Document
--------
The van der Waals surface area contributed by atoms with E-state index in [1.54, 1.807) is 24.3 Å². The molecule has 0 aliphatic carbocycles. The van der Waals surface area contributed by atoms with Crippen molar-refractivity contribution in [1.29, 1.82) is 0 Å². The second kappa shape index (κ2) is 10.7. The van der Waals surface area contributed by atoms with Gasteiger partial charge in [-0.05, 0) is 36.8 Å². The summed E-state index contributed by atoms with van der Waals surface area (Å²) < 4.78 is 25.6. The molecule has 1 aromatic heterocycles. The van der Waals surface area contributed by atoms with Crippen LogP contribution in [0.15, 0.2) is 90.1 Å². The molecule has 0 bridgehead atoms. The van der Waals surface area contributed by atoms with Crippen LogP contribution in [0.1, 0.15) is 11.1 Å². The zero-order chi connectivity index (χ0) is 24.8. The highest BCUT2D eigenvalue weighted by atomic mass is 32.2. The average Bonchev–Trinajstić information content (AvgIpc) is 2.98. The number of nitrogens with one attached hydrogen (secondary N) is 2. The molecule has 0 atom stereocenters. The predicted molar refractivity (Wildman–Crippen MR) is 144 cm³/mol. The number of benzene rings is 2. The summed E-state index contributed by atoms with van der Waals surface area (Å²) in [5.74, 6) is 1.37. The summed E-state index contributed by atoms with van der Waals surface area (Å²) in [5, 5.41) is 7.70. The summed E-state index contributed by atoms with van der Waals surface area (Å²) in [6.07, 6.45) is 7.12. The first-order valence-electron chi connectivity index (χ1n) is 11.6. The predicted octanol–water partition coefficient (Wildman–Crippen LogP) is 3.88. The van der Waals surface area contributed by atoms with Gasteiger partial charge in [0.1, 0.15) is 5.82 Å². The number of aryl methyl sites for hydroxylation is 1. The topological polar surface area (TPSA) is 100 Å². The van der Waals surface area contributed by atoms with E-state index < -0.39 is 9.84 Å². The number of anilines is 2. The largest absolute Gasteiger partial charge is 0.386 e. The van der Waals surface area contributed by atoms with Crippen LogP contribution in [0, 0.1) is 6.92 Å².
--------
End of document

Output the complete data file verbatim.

The van der Waals surface area contributed by atoms with E-state index in [1.54, 1.807) is 24.3 Å². The molecule has 0 aliphatic carbocycles. The van der Waals surface area contributed by atoms with Crippen molar-refractivity contribution in [1.29, 1.82) is 0 Å². The second kappa shape index (κ2) is 10.7. The van der Waals surface area contributed by atoms with Gasteiger partial charge in [-0.05, 0) is 36.8 Å². The summed E-state index contributed by atoms with van der Waals surface area (Å²) < 4.78 is 25.6. The molecule has 1 aromatic heterocycles. The van der Waals surface area contributed by atoms with Crippen LogP contribution in [0.15, 0.2) is 90.1 Å². The molecule has 0 bridgehead atoms. The van der Waals surface area contributed by atoms with Crippen LogP contribution in [0.1, 0.15) is 11.1 Å². The zero-order chi connectivity index (χ0) is 24.8. The highest BCUT2D eigenvalue weighted by atomic mass is 32.2. The average Bonchev–Trinajstić information content (AvgIpc) is 2.98. The number of nitrogens with one attached hydrogen (secondary N) is 2. The molecule has 0 atom stereocenters. The predicted molar refractivity (Wildman–Crippen MR) is 144 cm³/mol. The number of benzene rings is 2. The summed E-state index contributed by atoms with van der Waals surface area (Å²) in [5.74, 6) is 1.37. The summed E-state index contributed by atoms with van der Waals surface area (Å²) in [5, 5.41) is 7.70. The summed E-state index contributed by atoms with van der Waals surface area (Å²) in [6.07, 6.45) is 7.12. The first-order valence-electron chi connectivity index (χ1n) is 11.6. The predicted octanol–water partition coefficient (Wildman–Crippen LogP) is 3.88. The van der Waals surface area contributed by atoms with Gasteiger partial charge in [0.1, 0.15) is 5.82 Å². The number of aryl methyl sites for hydroxylation is 1. The topological polar surface area (TPSA) is 100 Å². The van der Waals surface area contributed by atoms with E-state index < -0.39 is 9.84 Å². The number of anilines is 2. The largest absolute Gasteiger partial charge is 0.386 e. The van der Waals surface area contributed by atoms with Crippen LogP contribution in [0, 0.1) is 6.92 Å².